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Feb 25, 2013

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justcorbly

Health care pricing isn't really subject to the much-vaunted controls of the free market.Typically, when you need health care you aren't in a position to shop around. You certainly aren't in a position to say, "Nah, I won't buy anything today."

Calling different providers, though, is likely to result in prices that vary widely, maybe by an order of magnitude. The link between the quality of this product and its varying prices from assorted providers broke a long time ago.

Finally, I know from my own experience that hospitals act as billing clearing houses, passing along the charges from the folks who were actually, in effect, independent contractors. Hospitals don't seem to vet or police these charges. Yet, they do include these charges as line items on their bills, with no indication that it isn't really the hospital you owe the money to.

If the market worked in these instances -- provision of essential goods and services to all regardless of their wealth -- then we'd be using for for clean water and air, police and fire protection, all education, etc., etc. Some extremists would like that. But, that's why we call them extremists.

Steve in NC

Its the only business in the country that can't tell you what something will cost but you have to agree to the charges regardless

Yes, most costs are negotiated by the ins co but I was admitted to the hosp for day surgery and pressed a bit for the cost and my cost. They couldn't tell me. The woman turned the monitor around to me - 30 ins co's - that was only the first screen page she said. Everyone has a different price.

No other business in America can get away with this.

polifrog

I take it you prefer the big government band aid solutions proposed by the article over a systemic solution that returns price control back to the consumer?

I prefer a fix.

Frankly, I believe that in the same way a monopoly breaks a market by limiting competition for consumer dollars, full coverage insurance destroys markets by eroding the value oriented consumer base. In both cases the provider gains full control over pricing.

Thus far our society's response to this market failure has been to expand the market of inflated pocketbooks via minimum insurance coverage standards, subsidies for those who can't keep up, and forcing people to buy insurance they don't need to feed the limitless pockets of consumers who no longer shop value. We don't need more of the same.

It is long overdue for us to recognize that the combination of free markets with full coverage insurance or even near full coverage insurance creates a monopoly like market failure that results in ever higher prices and that the solution is to limit the maximum coverage one can purchase for healthcare.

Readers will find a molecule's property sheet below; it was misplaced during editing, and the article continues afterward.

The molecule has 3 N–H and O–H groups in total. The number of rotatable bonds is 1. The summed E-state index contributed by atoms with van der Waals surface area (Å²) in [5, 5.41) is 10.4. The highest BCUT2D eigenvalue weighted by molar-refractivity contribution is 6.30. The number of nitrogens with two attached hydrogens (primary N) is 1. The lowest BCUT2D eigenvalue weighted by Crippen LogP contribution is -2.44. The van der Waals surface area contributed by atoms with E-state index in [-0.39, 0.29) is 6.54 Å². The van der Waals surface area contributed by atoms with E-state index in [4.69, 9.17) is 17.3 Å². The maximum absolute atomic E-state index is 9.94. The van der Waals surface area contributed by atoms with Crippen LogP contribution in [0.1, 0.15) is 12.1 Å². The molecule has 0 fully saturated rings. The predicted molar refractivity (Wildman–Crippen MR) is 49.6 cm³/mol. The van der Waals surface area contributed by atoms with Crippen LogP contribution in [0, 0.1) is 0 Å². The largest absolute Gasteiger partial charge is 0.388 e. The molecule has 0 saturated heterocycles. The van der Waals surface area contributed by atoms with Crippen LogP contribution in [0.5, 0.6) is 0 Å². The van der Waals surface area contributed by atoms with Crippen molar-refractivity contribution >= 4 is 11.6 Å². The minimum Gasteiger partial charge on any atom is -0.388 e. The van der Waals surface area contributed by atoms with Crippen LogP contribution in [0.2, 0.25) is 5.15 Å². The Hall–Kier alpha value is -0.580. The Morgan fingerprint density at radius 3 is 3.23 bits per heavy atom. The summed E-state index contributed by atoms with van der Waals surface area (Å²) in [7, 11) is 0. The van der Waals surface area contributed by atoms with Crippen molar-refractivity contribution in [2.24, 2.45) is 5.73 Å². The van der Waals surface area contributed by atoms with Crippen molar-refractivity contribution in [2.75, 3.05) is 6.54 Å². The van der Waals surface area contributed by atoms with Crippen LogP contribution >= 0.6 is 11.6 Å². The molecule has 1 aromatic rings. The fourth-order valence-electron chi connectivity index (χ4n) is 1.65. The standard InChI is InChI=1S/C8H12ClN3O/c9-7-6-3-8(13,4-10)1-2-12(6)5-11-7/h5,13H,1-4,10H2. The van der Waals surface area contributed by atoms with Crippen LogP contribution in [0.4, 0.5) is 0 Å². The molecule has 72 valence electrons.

We need to break the dependence our healthcare industry has on the non price conscience consumer. If we ever see price tags associated with offered healthcare services again we will have returned to a healthy market, but not until then.

Bill Bush

A theory is like a wedding cake: lovely, but not very functional beyond the moment.

polifrog

@ Bill:

Well, that certainly is the case for our Keynesian Depression...

Ed Cone

Price controls seem to work pretty well in a lot of other places (see second link in the post above).

That's one weird thing to me about our healthcare debate -- there are time-tested, highly functional, less expensive alternatives in use around the world, but we're not allowed to mention them because, um, USA USA!, or something.

Lex

Not to mention that the AMA has imposed the kind of controls on the labor market for physicians that, had they been imposed on textiles and furniture manufacturing, would have saved tens of thousands of jobs in N.C.

Plenty of well-trained docs in other countries would love to live and work in the U.S. But they can't because there is no free market in physician labor.

Bill Bush

The lack of a free market in the medical field is what I was getting at in my post regarding the inutility of theory as a governing principle in that particular instance. I had read Brill in TIME and was also thinking of my own experiences. (I wanted to say what I did without falling into personal attack and swapped clarity for carefulness.) I suppose fixing it will be like winding down a large failed financial institution. They may not be too dissimilar.

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